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I want to use RELAX NG compact syntax to validate an XML element whose children are one, two, three or n of a set of n specific elements. For instance, if the element is 'Layout' and there is a set of three specific elements: 'top', 'center' and 'bottom', the following XML element definitions would be valid:

<Layout>
    <top/>
    <center/>
    <bottom/>
</Layout>

<Layout>
    <top/>
</Layout>

<Layout>
    <center/>
</Layout>

<Layout>
    <bottom/>
</Layout>

<Layout>
    <top/>
    <center/>
</Layout>

I want to know how to write two patterns: 1) Allow the children to be in any order. 2) Restrict the children to be in a specific order (e.g.: top, center, bottom).

The solution I have so far for the XML example and the ordered pattern is:

element Layout {
   (
      element top { text },
      element center { text }?
   ) |(
      element top { text }?,
      element center { text }?,
      element bottom { text }
   ) |(
      element center { text }
   )
}

I don't have a good solution for more than 3 elements and/or for an unordered pattern.

share|improve this question
up vote 1 down vote accepted

These was discussed recently on the RelaxNG list (I asked the question as it happens). The restriction you are trying to codify in the first case is something on the lines of "allow zero or one each of a set of elements" I think. There is no neat way to do this but you can do something. If you have a lot of possible child elements, this is fiddly to say the least (I have eight in my schema and that's enough pain honestly). Something like this should work for case 1.

I've used named patterns to make this more legible.

start = e.layout
e.top = element top { text }
e.center = element center { text } 
e.bottom = element bottom { text }
e.layout = element Layout {
    (e.top & e.center? & e.bottom?) |    
    (e.top? & e.center & e.bottom?) |
    (e.top? & e.center? & e.bottom) 
}

That requires any one of the elements plus zero or one of each of the other two.

In order to enforce a sequence, you can do a similar thing but use the ',' operator instead as you have done :

start = e.layout
e.top = element top { text }
e.center = element center { text } 
e.bottom = element bottom { text }
e.layout = element Layout {
    (e.top, e.center?) |
    (e.top, e.center, e.bottom?) |        
    (e.top, e.center, e.bottom) |    
    (e.top, e.bottom?)
}

If you were going to get any more complex than this I would seriously consider writing a much simpler that simply matched the appropriate elements and then use a Schematron rule to enforce the counts. So, for your second requirement:

<?xml version="1.0" encoding="UTF-8"?>
<grammar xmlns="http://relaxng.org/ns/structure/1.0"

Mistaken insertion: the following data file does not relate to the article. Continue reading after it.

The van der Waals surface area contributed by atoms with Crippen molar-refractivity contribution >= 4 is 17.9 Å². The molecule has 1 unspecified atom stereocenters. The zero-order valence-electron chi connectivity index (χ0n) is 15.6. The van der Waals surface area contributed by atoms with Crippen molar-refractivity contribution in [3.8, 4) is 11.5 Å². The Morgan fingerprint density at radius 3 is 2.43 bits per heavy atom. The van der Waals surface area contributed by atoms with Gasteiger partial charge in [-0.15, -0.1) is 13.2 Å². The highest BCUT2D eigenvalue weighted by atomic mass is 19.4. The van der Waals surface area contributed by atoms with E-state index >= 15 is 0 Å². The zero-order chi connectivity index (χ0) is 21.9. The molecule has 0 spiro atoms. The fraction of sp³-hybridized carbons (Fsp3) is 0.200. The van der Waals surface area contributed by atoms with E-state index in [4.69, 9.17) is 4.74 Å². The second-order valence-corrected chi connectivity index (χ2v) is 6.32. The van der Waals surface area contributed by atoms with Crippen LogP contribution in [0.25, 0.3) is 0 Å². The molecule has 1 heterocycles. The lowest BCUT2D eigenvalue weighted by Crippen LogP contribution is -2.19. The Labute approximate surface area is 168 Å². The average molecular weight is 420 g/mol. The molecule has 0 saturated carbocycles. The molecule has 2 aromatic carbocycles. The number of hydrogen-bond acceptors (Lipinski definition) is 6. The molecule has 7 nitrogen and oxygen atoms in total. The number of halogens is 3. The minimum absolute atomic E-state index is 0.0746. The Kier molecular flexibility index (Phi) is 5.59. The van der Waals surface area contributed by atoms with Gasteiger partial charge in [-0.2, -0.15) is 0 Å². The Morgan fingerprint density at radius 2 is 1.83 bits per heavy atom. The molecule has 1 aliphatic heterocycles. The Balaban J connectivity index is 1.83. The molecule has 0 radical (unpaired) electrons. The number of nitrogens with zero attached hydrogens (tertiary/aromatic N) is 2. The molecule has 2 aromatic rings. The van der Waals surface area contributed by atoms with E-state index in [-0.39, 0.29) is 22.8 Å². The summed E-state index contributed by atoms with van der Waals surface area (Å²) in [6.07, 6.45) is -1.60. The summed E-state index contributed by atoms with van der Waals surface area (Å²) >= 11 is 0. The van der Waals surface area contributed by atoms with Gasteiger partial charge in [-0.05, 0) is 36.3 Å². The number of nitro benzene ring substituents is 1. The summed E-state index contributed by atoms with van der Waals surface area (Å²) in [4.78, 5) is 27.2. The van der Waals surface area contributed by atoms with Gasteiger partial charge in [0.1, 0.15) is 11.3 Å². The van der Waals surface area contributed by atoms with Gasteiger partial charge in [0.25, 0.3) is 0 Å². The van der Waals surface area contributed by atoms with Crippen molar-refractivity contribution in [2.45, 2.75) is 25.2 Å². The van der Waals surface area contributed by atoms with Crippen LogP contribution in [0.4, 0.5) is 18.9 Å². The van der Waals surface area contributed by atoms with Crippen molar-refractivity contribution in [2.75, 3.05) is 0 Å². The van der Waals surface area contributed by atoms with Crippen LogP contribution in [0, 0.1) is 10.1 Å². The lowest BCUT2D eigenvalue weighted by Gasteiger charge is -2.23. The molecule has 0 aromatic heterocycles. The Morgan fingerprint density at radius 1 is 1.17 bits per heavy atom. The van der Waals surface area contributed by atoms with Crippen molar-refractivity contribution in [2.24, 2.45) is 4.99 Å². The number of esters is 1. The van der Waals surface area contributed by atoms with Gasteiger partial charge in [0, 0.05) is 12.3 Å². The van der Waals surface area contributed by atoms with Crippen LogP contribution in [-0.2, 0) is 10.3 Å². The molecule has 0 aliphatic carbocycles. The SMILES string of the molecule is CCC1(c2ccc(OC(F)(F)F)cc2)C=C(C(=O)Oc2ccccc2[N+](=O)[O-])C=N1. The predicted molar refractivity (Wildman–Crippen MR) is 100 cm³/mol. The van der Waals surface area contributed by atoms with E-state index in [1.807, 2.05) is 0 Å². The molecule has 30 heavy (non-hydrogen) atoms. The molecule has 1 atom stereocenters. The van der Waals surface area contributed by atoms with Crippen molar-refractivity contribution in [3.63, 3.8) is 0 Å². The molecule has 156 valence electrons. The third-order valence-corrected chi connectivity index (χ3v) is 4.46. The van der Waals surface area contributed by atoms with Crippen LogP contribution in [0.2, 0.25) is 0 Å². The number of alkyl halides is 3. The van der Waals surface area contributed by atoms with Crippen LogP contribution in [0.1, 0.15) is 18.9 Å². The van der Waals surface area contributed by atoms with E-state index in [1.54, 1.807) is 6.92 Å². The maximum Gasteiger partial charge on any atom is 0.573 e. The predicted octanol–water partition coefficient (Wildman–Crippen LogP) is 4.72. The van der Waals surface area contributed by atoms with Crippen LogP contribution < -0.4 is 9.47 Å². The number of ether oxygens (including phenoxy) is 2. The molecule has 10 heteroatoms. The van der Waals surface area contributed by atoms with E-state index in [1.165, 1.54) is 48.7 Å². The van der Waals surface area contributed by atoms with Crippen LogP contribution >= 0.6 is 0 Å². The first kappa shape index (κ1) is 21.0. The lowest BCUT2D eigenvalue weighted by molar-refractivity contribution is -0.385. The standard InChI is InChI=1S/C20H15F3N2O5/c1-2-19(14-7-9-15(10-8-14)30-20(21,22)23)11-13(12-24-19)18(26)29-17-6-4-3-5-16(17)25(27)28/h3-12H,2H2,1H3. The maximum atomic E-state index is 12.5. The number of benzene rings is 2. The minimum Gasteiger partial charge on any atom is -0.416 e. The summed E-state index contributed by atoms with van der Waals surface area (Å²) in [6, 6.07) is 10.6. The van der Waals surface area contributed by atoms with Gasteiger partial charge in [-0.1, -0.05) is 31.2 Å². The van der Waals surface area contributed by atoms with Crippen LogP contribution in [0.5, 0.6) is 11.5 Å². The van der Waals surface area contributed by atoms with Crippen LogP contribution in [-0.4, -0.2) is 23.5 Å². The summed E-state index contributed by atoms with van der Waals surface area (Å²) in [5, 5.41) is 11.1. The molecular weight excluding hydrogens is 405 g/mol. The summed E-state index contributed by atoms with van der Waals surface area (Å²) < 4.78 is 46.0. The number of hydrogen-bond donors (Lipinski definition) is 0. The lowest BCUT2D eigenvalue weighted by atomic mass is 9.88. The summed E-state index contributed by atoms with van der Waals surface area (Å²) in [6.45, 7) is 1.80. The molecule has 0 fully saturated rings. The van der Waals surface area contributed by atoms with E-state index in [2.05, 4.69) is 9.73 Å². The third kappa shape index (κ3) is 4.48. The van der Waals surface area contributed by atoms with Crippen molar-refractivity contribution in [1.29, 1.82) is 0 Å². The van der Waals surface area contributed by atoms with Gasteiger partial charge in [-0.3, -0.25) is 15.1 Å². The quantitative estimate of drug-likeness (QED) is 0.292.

xmlns:sch="http://purl.oclc.org/dsdl/schematron">
  <start>
    <ref name="e.Layout"/>
  </start>
  <define name="e.top">
    <element name="top">
      <text/>
    </element>
  </define>
  <define name="e.center">
    <element name="center">
      <text/>
    </element>
  </define>
  <define name="e.bottom">
    <element name="bottom">
      <text/>
    </element>
  </define>
  <define name="e.Layout">
    <sch:pattern name="check no more than one of each">
      <sch:rule context="Layout/*">
        <sch:assert test="count(../*[local-name(.) eq local-name(current())]) = 1">You may only have one <name/> element as a child of Layout.</sch:assert>
      </sch:rule>
    </sch:pattern>
    <element name="Layout">
      <oneOrMore>
        <group>
          <ref name="e.top"/>
          <ref name="e.center"/>
          <ref name="e.bottom"/>
        </group>
      </oneOrMore>
    </element>
  </define>
</grammar>

or, in compact syntax (annotations are not pretty in rnc):

namespace sch = "http://purl.oclc.org/dsdl/schematron"

start = e.Layout
e.top = element top { text }
e.center = element center { text }
e.bottom = element bottom { text }
[
  sch:pattern [
    name = "check no more than one of each"
    "\x{a}" ~
    "      "
    sch:rule [
      context = "Layout/*"
      "\x{a}" ~
      "        "
      sch:assert [
        test = "count(../*[local-name(.) eq local-name(current())]) = 1"
        "You may only have one " rng:name [ ] " element as a child of Layout"
      ]
      "\x{a}" ~
      "      "
    ]
    "\x{a}" ~
    "    "
  ]
]
e.Layout = element Layout { (e.top, e.center, e.bottom)+ }
share|improve this answer

I am not sure if it will help you but we used this. Our problem: Two elements, any order, both can appear 1 to n amount of times Solution: <interleave> <oneOrMore> <ref name="a.class"/> </oneOrMore> <oneOrMore> <ref name="b.class"/> </oneOrMore> </interleave> For ordered just remove <interleave>. For 0 to n occurences use <zeroOrMore>.

share|improve this answer

You can use "element top {text}?, element center {text}?, element bottom {text}?" to get zero or one of each in the stated order

Or use "element top{text}? & element center {text}? & element bottom {text}?" to get zero or one of each in any order.

Both these patterns are extensible to arbitrarily many elements.

share|improve this answer
    
That would also validate no element at all. In the example, 'Layout' should be non-empty. – Javier Feb 19 '11 at 18:10
    
Good point. To exclude that, you need a choice containing N subpatterns for the N types of child elements, something like "(top & center? & bottom?) | (top? & center & bottom?) | (top? & center? & bottom)", or the same thing with commas instead of ampersands if you want ordering.At least this is only a linear explosion, not a combinatorial one. – John Cowan Mar 1 '11 at 19:16

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